Ringtail possums survive Australia’s scorching summers by letting their body temperature rise to prevent dehydration.
The marsupials save water by allowing their body temperature rise from 36 degrees to 39 degrees, according to new research from Charles Sturt University.
By being warmer than the air around them, the possums can then be cooled by the air rather than use scarce water resources to cool themselves down.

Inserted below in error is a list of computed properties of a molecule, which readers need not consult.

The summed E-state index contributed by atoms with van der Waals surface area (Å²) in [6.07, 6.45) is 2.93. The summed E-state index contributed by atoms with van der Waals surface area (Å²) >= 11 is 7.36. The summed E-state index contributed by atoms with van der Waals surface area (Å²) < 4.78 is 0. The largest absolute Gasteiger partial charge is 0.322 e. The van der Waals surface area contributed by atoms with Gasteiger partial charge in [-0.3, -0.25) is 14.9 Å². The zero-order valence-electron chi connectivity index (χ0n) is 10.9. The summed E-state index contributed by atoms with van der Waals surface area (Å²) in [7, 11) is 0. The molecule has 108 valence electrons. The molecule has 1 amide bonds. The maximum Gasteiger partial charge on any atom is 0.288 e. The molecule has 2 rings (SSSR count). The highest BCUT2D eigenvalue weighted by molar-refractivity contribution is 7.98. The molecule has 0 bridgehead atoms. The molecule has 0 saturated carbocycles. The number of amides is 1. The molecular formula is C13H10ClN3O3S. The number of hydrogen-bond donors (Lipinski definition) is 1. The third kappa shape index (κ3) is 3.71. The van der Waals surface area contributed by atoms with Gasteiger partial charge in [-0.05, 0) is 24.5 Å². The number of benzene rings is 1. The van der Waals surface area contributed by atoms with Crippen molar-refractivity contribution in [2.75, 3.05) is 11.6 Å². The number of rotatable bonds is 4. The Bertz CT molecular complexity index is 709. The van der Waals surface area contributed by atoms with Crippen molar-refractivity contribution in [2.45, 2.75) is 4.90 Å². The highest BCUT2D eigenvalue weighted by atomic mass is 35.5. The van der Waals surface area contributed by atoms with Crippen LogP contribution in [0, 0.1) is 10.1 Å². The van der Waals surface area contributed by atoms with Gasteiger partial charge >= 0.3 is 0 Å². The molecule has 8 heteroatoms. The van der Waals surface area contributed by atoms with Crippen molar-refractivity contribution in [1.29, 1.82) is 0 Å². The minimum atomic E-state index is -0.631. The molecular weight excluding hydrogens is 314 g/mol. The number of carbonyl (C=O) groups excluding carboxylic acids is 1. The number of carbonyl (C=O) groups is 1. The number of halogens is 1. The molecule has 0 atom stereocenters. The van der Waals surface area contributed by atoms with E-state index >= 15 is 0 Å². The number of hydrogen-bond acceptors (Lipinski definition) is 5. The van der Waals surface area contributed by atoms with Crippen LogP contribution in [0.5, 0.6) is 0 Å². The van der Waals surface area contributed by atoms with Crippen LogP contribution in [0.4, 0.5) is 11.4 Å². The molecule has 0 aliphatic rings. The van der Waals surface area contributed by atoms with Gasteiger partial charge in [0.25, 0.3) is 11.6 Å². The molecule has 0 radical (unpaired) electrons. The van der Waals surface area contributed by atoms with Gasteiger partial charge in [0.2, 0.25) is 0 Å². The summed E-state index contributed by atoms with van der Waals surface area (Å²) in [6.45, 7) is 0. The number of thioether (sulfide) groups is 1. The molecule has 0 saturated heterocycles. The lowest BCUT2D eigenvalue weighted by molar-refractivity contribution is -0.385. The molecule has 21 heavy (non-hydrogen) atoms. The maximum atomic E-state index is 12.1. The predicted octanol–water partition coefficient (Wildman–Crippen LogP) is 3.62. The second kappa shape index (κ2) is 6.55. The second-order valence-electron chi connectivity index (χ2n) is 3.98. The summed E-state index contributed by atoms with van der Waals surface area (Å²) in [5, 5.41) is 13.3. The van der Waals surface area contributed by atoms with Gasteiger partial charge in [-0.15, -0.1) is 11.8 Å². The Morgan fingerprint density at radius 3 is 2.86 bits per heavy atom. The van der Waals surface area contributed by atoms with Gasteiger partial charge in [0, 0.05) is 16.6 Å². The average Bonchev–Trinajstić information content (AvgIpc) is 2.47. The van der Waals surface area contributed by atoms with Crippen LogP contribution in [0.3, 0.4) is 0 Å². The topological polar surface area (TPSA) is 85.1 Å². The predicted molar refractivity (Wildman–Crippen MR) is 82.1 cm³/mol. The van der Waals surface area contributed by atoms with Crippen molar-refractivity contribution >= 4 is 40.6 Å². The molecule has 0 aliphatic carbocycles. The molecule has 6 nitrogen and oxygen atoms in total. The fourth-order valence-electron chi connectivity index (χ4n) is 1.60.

The common ringtail possum’s water-saving trick conserves an extra 10ml of water an hour – a significant amount for an animal that weighs in at under a kilogram.
Dr James Turners said learning how Australian animals survive heatwaves is crucial in the face of ongoing global warming.
“We need improve our understanding of animal responses to environmental heat to aid conservation efforts and protect wildlife,” he said.
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